Travelers passing the Third Avenue lagoon may soon notice a new addition to Rotary Park on the lagoon’s southwest end. Last week, the Seward Rotary Club announced it had fully funded the creation and installation of a new interactive whale sculpture to be operated by visitors to the Rotary pavilion. Designed by Moose Pass artist Ryan Gaule, also responsible for the metal salmon sculpture in the library’s rock garden, the sculpture will depict a whale appearing to swim over lagoon waters, with the whale’s movement controlled by a ship’s wheel affixed to the pavilion. Part of an ongoing effort to attract visitors to Rotary Park, the sculpture is funded by grants from Rotary District 5010, the Seward Community Foundation, and the Rasmuson Foundation, whose grant provided the final push needed to achieve funding goals.
“The whale itself is going to take about a year to create and install,” said Rotary Park Project Manager Mary Ann Benoit. “Ryan came up with the idea of this movable whale. Something like that is big and expensive and intricate, takes a long time.”
The sculpture will be one component of a park improvement initiative intended to attract visitors for the purpose of imparting environmental education. Other new additions include a series of signs showcasing the ecology of the park and offering simple environmental protection tips for implementing in everyday life.
“Those signs are basically done,” Benoit said. “I’m just in the final review process right now, and the signs will be sent for production. I think it’ll take two to three months before the signs arrive.”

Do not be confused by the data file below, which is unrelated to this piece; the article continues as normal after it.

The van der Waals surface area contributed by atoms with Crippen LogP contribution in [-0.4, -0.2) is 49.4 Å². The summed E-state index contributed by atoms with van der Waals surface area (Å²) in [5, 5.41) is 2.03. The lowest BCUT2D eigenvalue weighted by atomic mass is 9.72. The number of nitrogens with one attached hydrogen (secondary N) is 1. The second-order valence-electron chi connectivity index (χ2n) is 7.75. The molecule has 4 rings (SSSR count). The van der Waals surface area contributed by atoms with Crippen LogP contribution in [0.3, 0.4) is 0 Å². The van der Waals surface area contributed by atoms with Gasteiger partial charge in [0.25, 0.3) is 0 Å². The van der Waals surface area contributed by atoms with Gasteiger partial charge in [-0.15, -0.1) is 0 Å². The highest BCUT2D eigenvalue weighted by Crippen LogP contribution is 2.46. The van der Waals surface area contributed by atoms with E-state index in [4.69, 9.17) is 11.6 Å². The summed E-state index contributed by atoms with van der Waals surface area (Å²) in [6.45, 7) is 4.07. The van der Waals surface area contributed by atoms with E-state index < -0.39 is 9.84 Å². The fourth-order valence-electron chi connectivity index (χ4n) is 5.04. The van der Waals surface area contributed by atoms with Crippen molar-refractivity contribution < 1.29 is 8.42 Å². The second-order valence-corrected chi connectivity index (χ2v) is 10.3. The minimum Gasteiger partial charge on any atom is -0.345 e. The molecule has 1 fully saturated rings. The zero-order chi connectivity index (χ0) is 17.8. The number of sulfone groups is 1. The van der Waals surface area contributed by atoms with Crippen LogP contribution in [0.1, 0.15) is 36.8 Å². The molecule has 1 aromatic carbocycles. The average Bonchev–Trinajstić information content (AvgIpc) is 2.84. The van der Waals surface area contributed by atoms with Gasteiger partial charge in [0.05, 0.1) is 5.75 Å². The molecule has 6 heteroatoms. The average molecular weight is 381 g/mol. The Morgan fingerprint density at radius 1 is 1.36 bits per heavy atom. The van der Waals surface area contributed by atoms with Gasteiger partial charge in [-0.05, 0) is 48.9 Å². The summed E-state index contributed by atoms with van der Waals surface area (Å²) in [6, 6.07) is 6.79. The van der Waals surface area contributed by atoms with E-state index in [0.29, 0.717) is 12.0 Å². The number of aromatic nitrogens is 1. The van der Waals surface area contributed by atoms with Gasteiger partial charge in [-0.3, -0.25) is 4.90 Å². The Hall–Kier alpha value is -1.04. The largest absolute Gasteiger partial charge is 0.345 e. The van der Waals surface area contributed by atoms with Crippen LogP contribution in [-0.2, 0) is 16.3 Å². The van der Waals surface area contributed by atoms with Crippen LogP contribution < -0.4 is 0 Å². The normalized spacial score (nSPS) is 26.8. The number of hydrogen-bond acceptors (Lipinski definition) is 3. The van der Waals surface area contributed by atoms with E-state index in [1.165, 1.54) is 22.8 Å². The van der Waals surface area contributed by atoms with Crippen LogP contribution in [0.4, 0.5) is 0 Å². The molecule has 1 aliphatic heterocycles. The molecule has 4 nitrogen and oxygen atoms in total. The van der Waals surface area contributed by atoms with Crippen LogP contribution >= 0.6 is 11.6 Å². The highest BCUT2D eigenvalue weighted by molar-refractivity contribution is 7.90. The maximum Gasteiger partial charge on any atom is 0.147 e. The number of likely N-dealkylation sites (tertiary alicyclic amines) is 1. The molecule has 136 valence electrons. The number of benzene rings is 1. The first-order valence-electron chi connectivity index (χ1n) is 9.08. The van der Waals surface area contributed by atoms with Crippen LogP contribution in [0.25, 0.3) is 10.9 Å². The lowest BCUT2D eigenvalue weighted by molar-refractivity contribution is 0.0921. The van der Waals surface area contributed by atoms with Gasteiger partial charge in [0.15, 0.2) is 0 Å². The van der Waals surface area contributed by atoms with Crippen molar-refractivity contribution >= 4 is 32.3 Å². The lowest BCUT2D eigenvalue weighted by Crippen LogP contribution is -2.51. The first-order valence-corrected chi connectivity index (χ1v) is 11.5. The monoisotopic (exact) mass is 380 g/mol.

Hopefully, she added, the art will attract visitors, who will then take the signs’ messages to heart.
“The whole point of the art is to attract people to come to Rotary Park so that they can see our environmental messages,” she said. “It’s all about the tips of how to protect the environment because Rotary worldwide has a new focus area, which is protecting the environment.”
A former wildlife biologist, Benoit was able to leverage her 33-year career to craft an effective presentation for the project.
“Since my background is being a wildlife biologist and pretty much my whole career was spent working on doing things to protect the environment, I thought, ‘Hey, this is something I know and I can help with,’” she said. “Rotary Park looked like it needed maintenance, and it looked like there was no good reason for people to go there. It just seemed like this was the perfect opportunity to fix the place up.”
To aid in the fixing up, new picnic tables made from recycled plastics were commissioned. Gateway Hotel owner Tom Tougas lent paid time from members of his maintenance staff to the project.
“They power-washed the place,” said Benoit. “They did some sanding to get some of the graffiti off, and it looks so much better.”
To those who claim a whale has no place in an inland wildlife viewing area which is ordinarily home to ducks, geese, and fish, Benoit issued a reminder that the lagoon and everything to the east of it was once part of Resurrection Bay.
“After Seward was founded, that was not a lagoon,” she said. “It was part of Resurrection Bay. So if you were standing out there in the pavilion, you would’ve been on the shores of Resurrection Bay. You would’ve, from there, been able to potentially see whales.”
Beyond park cleanup, the installation of the whale and the addition of the signs, planned future phases of the Rotary Park Project include a walking trail to provide access to the newly-beautified park.
“We can’t do all these things at once, so let’s do a little bit at a time,” Benoit said. “The whale will take a year. Next September is when Ryan says he thinks this will be done, and we’ll be able to install the whale. In the meantime, we’ll start thinking about what’s possible for the future.”